Navicat Blog

Some Top SQL Query Mistakes: Part 2 - Non-SARGable Query Conditions Apr 26, 2022 by Robert Gravelle

Part 2: Non-SARGable Query Conditions

Like most programmers, database developers tend to write code that is more or less a direct translation of a given request. The fact that most programming languages - SQL included - are designed to be human readable, also contributes to this problem. Why is this a concern? All programming languages execute certain operations faster than others. In relational databases, the query optimizer analyzes SQL queries and determines the efficient execution mechanisms called query plans. The optimizer generates one or more query plans for each query, each of which represent one possible way to run a query. The most efficient query plan is then selected and utilized to run the query. As it turns out, SQL that mimics the language of a request is seldom the most efficient approach.

In this installment of the Top SQL Query Mistakes series, we'll explore one example of a poorly written SQL statement and rewrite it in a way that increases efficiency.

Passing Indexed Columns to Functions

One faux pas that comes up over and over again in database developers' code is the passing of index columns to functions. To illustrate, let's execute a query against this table, which has an index on the varchar customerName column:

customerName_index (95K)

When asked to retrieve all customers whose name starts with the letter "R", one might be inclined to use the LEFT() function to return the first character of the customerName column:

left_query (49K)

Unfortunately, by passing the indexed customerName column to a function, the query engine must evaluate its result for every row in the table!

SARGable vs. Non-SARGable Queries

In relational databases, there is a term that is derived from a contraction of Search ARGument ABLE, aka, SARGable. A condition (or predicate) in a query is said to be SARGable if the DBMS engine can take advantage of an index to speed up the execution of the query. On the other side of the coin, a query that fails to be SARGable is known as a non-SARGable query. The effect is similar to searching for a specific term in a book that has no index, beginning at page one each time, instead of jumping to a list of specific pages identified in an index. Obviously, this has a negative effect on query time, so one of the steps in query optimization is to convert such conditions to be SARGable.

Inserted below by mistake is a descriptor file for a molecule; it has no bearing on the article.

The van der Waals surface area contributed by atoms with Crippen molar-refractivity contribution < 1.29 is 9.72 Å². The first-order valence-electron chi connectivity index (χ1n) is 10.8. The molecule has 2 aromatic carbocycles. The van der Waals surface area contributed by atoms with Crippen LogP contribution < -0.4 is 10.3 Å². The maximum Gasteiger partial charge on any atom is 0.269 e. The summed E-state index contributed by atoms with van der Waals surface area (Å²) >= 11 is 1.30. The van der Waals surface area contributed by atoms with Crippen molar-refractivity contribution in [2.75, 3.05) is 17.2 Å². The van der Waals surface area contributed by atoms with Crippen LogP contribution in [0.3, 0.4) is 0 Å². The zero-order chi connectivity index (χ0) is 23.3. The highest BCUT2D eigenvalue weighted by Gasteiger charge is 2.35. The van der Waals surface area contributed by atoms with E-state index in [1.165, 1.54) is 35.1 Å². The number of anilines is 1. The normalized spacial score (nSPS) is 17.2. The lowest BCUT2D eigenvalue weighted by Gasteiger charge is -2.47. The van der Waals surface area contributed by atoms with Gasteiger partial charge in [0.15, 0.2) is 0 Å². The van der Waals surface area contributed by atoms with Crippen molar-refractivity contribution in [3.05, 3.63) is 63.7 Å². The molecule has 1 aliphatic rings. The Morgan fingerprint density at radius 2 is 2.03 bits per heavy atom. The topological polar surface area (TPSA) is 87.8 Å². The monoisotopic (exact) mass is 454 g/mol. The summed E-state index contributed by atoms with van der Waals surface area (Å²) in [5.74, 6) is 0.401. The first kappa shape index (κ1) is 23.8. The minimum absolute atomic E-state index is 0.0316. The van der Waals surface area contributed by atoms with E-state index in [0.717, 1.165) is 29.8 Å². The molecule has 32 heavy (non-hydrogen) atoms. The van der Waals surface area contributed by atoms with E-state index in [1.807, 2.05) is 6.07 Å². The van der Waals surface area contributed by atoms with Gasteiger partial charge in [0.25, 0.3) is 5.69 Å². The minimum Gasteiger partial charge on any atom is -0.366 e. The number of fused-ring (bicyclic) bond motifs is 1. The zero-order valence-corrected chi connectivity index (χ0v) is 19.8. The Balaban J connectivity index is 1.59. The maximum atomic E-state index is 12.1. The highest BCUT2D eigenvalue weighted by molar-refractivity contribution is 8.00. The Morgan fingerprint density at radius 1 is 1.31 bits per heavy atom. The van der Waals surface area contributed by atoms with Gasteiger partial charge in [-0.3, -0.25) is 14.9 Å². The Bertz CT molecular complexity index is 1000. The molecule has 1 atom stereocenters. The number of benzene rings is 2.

To make a condition such as the one above into a SARGable one, we need to avoid the use of functions on the indexed columns. To do that, we must express the request with this logically equivalent (and SARGable) query, using the Like operator:

like_query (54K)

Notice the greatly improved execution time.


In this second installment on Top SQL Query Mistakes, we learned how non-SARGable query conditions can degrade query performance by forcing the database engine to evaluate every row of a table. The fix is to express the request with a logically equivalent (and SARGable) condition that does not rely on a function call.

If you'd like to give Navicat 16 for MySQL a test drive, you can download a 14 day trial here.

Navicat Blogs
Feed Entries
Blog Archives